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Founded in 1881, Kerseys assist business on a wide range of employment law matters, including redundancy programmes, employee management, human resources, disputes, and recruitment
We use our expertise and experience to ensure that we provide a high-quality and cost-effective employment law service to all of our clients.
Below are a breakdown of the specific areas that we deal with as well as the various matters that we can assist you with.
We can devise, advise on, and implement restructures and redundancy programmes for you. These will allow you to ensure that your business has the right resources going forward. This can include putting in place a fair selection process and a proper consultation process that will ensure you don’t unfairly dismiss any of your employees or discriminate against them.
We can prepare a timeline for you, manage bumper redundancies, draft letters to individuals and any collective body, prepare selection criteria, assess any selection you make, prepare crib sheets and scripts for the consultation meetings and deal with any appeals.
If you are selling part or all of your business or buying another business, we can advise you on what you need to do as well as preparing all the necessary documentation, undertaking due diligence and ensuring that you comply with the very specific legal requirements in such a situation.
We can help you with any disciplinary or grievance that you may have.
We can offer as much or as little help as you need. Whether you just want to have a quick chat with us about the matter, want our helpful crib sheets and scripts, or you want us to run the whole process for you, we can provide the assistance that you want and need.
We can also help you manage any employee who is off work on sick leave. We will help you to use a strategy and put processes in place that help you reduce the impact of an employee’s sickness on your business.
Our support will make any process as stress free as it can be, whilst also ensuring that you minimise any exposure to a legal claim.
In the event that your relationship with an employee can no longer continue, we can assist you with managing that employee’s exit. This can include arranging an exit interview, preparing a termination letter and advising on, negotiating, preparing and completing a settlement agreement if it is appropriate.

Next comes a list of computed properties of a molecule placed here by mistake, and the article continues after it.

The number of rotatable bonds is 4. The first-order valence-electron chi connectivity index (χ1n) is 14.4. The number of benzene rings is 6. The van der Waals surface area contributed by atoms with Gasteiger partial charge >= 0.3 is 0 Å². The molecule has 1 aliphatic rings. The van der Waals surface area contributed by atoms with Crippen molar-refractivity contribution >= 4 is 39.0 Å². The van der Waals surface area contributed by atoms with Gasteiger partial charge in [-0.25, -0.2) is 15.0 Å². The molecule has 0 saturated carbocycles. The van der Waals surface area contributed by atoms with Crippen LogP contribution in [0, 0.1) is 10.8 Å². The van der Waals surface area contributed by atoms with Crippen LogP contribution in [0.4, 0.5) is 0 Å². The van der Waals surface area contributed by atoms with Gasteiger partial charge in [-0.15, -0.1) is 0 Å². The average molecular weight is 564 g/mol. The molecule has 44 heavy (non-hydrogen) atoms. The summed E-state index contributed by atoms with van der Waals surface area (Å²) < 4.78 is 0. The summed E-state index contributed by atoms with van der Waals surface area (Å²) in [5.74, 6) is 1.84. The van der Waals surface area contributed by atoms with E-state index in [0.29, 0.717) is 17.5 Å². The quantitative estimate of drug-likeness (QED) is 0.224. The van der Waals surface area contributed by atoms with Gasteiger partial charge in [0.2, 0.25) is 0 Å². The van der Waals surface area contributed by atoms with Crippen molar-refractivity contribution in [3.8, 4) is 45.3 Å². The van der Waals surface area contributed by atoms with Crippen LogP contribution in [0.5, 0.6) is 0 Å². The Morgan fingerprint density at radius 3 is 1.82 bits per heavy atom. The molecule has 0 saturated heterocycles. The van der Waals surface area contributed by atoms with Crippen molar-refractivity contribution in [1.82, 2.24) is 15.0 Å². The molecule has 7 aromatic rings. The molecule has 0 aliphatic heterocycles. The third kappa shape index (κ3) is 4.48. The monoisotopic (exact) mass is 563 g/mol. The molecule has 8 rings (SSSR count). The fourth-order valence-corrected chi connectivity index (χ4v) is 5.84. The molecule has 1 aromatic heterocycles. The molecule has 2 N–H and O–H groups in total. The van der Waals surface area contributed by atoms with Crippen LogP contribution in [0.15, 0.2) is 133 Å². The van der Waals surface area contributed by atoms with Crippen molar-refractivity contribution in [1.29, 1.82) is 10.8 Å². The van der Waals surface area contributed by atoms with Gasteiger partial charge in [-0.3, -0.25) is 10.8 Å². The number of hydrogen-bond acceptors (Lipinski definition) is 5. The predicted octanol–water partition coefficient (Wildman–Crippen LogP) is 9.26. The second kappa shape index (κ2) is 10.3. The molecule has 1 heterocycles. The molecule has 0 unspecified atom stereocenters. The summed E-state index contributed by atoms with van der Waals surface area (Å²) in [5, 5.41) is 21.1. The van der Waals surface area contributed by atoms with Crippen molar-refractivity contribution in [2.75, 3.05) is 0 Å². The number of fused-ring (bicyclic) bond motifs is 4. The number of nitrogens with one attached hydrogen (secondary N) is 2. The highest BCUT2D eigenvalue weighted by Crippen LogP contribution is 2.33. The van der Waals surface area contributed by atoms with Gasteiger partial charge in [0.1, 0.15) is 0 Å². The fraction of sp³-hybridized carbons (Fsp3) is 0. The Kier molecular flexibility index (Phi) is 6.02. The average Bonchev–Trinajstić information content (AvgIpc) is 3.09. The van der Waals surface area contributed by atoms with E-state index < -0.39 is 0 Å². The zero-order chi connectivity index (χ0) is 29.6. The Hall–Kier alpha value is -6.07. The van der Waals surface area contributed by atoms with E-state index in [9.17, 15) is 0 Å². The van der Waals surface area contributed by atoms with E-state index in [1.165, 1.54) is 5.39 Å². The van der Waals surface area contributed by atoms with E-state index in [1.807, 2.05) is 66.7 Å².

We help employers with day-to-day HR issues such as:
We act for businesses in contentious employment matters. We are experts at resolving disputes and we are committed to working out the most cost-efficient way of resolving issues for you by:
Kerseys can help you with the process of managing your legal obligations to your employees, from recruitment through to your responsibilities when employees leave. We can guide you through the following areas:
We can help you prepare job descriptions and interview questions. This will not only help you attract the ‘right’ employee, but we will also help you avoid the pitfalls of recruitment such as discriminating against a candidate.
We can also help you with your legal obligation of checking a candidate’s legal right to work in the UK.
Once you’ve chosen your new employee, we can prepare and issue an offer letter for you.
We can also draft a contract of employment, which will clearly set out the contractual relationship between you and your employees and ensure that your business is protected if the employee decides to leave.
If you haven’t already got a staff handbook, then we can prepare one for you. A handbook will allow you to set out the policies and procedures that you will use to manage your business and employees. It will also let your employees know what is expected of them and how you operate your business.
If you already have a handbook, we can review and update it for you so that it takes account of any changes in the law or best practice.